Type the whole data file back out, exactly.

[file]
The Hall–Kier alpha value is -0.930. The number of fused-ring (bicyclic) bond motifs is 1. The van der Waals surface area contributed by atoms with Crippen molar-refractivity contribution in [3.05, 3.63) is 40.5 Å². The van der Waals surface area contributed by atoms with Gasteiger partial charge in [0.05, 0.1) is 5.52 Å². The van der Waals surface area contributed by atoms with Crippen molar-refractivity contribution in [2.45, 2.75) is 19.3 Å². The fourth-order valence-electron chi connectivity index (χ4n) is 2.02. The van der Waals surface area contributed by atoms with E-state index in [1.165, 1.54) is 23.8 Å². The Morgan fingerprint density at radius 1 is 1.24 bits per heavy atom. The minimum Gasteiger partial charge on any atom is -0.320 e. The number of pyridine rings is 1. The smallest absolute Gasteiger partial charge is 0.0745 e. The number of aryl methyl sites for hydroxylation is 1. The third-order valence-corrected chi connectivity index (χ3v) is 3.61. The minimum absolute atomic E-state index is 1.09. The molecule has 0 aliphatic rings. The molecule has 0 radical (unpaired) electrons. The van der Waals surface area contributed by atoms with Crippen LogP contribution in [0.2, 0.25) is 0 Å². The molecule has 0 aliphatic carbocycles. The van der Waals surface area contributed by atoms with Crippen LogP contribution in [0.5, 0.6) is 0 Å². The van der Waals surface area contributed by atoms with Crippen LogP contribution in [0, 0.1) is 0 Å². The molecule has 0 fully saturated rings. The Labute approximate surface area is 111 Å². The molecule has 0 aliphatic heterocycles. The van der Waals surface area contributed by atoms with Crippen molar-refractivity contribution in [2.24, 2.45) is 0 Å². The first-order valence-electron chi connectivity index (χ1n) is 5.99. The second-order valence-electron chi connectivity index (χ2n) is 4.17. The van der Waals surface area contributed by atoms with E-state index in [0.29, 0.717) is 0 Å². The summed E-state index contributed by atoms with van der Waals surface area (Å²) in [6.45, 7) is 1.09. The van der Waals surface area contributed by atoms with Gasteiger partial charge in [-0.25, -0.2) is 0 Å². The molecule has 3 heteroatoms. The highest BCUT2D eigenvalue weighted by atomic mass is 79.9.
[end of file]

The Hall–Kier alpha value is -0.930. The number of fused-ring (bicyclic) bond motifs is 1. The van der Waals surface area contributed by atoms with Crippen molar-refractivity contribution in [3.05, 3.63) is 40.5 Å². The van der Waals surface area contributed by atoms with Gasteiger partial charge in [0.05, 0.1) is 5.52 Å². The van der Waals surface area contributed by atoms with Crippen molar-refractivity contribution in [2.45, 2.75) is 19.3 Å². The fourth-order valence-electron chi connectivity index (χ4n) is 2.02. The van der Waals surface area contributed by atoms with E-state index in [1.165, 1.54) is 23.8 Å². The Morgan fingerprint density at radius 1 is 1.24 bits per heavy atom. The minimum Gasteiger partial charge on any atom is -0.320 e. The number of pyridine rings is 1. The smallest absolute Gasteiger partial charge is 0.0745 e. The number of aryl methyl sites for hydroxylation is 1. The third-order valence-corrected chi connectivity index (χ3v) is 3.61. The minimum absolute atomic E-state index is 1.09. The molecule has 0 aliphatic rings. The molecule has 0 radical (unpaired) electrons. The van der Waals surface area contributed by atoms with Crippen LogP contribution in [0.2, 0.25) is 0 Å². The molecule has 0 aliphatic carbocycles. The van der Waals surface area contributed by atoms with Crippen LogP contribution in [0.5, 0.6) is 0 Å². The van der Waals surface area contributed by atoms with Crippen LogP contribution in [0, 0.1) is 0 Å². The molecule has 0 fully saturated rings. The Labute approximate surface area is 111 Å². The molecule has 0 aliphatic heterocycles. The van der Waals surface area contributed by atoms with Crippen molar-refractivity contribution in [2.24, 2.45) is 0 Å². The first-order valence-electron chi connectivity index (χ1n) is 5.99. The second-order valence-electron chi connectivity index (χ2n) is 4.17. The van der Waals surface area contributed by atoms with E-state index in [0.29, 0.717) is 0 Å². The summed E-state index contributed by atoms with van der Waals surface area (Å²) in [6.45, 7) is 1.09. The van der Waals surface area contributed by atoms with Gasteiger partial charge in [-0.25, -0.2) is 0 Å². The molecule has 3 heteroatoms. The highest BCUT2D eigenvalue weighted by atomic mass is 79.9.